Saint John the Evangelist
The marble bust of a hideous, ageing woman depicts one of the goddesses of Fate in antique mythology, Lachesis. The Fates are the personification of inevitable destiny. Clotho spins, Lachesis measures, and Atropos cuts the thread of life with scissors. The bust may have been one in a series of multiple Fates. A nearly identical version depicting Lachesis is exhibited at the Scottish National Gallery in Edinburgh and at the Israel Museum in Jerusalem.There have been several copies on international art markets as well. There is no consensus on the datingand the creator of these brilliantly crafted sculptures.After the early attribution to Michelangelo (based on its resemblance to the Cumaean Sibyl in the Sistine Chapel),the name of different sculptors – Francesco da Sangallo(1494–1576), Giusto le Court (1627–1679), Antonio Montauti (1685–1740), and so on – came up.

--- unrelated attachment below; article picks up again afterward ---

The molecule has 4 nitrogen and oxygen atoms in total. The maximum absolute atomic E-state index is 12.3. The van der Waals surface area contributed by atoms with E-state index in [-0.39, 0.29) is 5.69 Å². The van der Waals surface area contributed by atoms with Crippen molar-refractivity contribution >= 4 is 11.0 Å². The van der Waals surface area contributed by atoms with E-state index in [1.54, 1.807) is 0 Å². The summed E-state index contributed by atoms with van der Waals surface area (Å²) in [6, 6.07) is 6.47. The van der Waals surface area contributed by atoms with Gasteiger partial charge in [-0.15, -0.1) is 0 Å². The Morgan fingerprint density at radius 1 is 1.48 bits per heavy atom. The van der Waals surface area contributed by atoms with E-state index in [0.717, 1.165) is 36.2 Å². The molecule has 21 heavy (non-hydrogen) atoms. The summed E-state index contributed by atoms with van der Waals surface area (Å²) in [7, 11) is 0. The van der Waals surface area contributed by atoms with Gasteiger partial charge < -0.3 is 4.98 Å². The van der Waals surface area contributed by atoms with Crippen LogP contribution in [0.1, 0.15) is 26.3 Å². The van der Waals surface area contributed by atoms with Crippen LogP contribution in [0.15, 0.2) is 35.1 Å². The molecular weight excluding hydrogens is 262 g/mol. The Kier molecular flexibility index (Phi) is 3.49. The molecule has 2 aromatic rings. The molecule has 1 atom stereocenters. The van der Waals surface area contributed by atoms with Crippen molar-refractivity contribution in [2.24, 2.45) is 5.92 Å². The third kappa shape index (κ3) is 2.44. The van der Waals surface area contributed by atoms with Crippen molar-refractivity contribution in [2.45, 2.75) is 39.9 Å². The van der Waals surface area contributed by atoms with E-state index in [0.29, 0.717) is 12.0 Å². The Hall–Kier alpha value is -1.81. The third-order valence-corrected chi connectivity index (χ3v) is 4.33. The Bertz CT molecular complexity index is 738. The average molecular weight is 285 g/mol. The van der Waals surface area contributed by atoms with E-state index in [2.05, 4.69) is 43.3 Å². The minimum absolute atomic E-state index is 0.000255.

Balogh, Jolán, Katalog der ausländischen Bildwerke des Museums der bildenden Künste in Budapest, IV – XVIII. Jahrhundert: 1. Textband Bd. 1, Akadémiai Kiadó, Budapest, 1975, p. 141-142., no. 177.
This record is subject to revision due to ongoing research.